Does Conductive Keratoplasty Work?

SEATTLE, WA, May 30, 2010  — What is CK?

CK is short for conductive keratoplasty. You may have heard it called NearVision CK, also. CK is a treatment for two types of refractive errors – farsightedness and presbyopia. Farsightedness means that you see better at distances but have difficulty reading without corrective lenses. Presbyopia is part of the aging process. It occurs when the eye’s natural lens becomes more rigid and doesn’t focus as clearly as it once did. CK reshapes the cornea allowing the eye to focus more clearly in the near vision range.

How does CK treat farsightedness?

CK uses radio waves rather than lasers. The radio waves are applied in strategically determined spots on the stroma of the cornea. These shrink the collagen and cinch the cornea. Similar to a pull string in a waste band, cinching the corneal tissue increases the arch of the cornea. The increased arch increases focus for near distance vision.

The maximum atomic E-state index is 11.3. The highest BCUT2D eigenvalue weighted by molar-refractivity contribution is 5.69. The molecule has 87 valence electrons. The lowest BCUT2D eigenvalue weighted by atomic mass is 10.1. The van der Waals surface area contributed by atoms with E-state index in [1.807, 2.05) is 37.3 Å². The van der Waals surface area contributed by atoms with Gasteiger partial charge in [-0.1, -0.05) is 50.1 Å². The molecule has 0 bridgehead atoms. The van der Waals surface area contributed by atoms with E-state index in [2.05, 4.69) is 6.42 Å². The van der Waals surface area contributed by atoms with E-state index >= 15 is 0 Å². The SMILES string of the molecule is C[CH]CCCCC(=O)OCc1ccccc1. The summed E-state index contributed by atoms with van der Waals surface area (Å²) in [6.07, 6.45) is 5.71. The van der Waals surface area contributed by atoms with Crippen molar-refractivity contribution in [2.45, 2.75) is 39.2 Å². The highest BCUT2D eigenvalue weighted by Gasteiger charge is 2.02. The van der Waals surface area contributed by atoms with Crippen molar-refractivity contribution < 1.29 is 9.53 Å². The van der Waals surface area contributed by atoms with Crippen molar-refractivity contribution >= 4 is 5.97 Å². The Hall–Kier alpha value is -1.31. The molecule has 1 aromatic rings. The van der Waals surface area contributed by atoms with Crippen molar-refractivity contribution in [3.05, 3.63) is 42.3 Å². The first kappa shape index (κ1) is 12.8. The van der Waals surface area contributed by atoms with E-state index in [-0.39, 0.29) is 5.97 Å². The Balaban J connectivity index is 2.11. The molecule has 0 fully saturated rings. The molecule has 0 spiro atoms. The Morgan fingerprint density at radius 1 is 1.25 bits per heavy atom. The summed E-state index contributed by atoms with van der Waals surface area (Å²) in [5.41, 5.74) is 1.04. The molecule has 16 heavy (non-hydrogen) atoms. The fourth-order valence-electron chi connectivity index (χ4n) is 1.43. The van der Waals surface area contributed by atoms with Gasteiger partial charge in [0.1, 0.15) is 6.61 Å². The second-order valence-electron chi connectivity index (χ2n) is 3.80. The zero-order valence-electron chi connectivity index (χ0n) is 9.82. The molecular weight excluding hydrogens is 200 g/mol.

How does CK treat presbyopia?

CK does not treat presbyopia directly. That is, it doesn’t change the natural lens in any way. By reshaping the cornea, CK compensates for refractive changes caused by the less flexible lens. Usually just one eye is treated, creating near vision. The other eye is left with distant vision. This approach is called monovision. Some loss of depth perception results, but most people adapt within a few weeks.

How long does CK take?

The procedure takes only a few minutes per eye. Preparation and finishing up might increase procedure time to around fifteen minutes. You can go home after a short rest but will need someone to drive you so be sure to make arrangements.

How long is recovery from CK?

Recovery can take up to two weeks, but you can usually return to work the next day. You might experience visual fluctuations during the recovery period, fuzzy-functional vision the next day, or light sensitivity for about a week.

Is CK permanent?

No, CK treatment can last about two years. Gradually, your corneas will return to their natural shapes. While you may need similar treatment later on, you do have the option of considering alternative treatment or newer procedures that aren’t available at present.

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Posted by newsplet on May 30 2010. Filed under Featured News, Health. You can follow any responses to this entry through the RSS 2.0. You can leave a response or trackback to this entry

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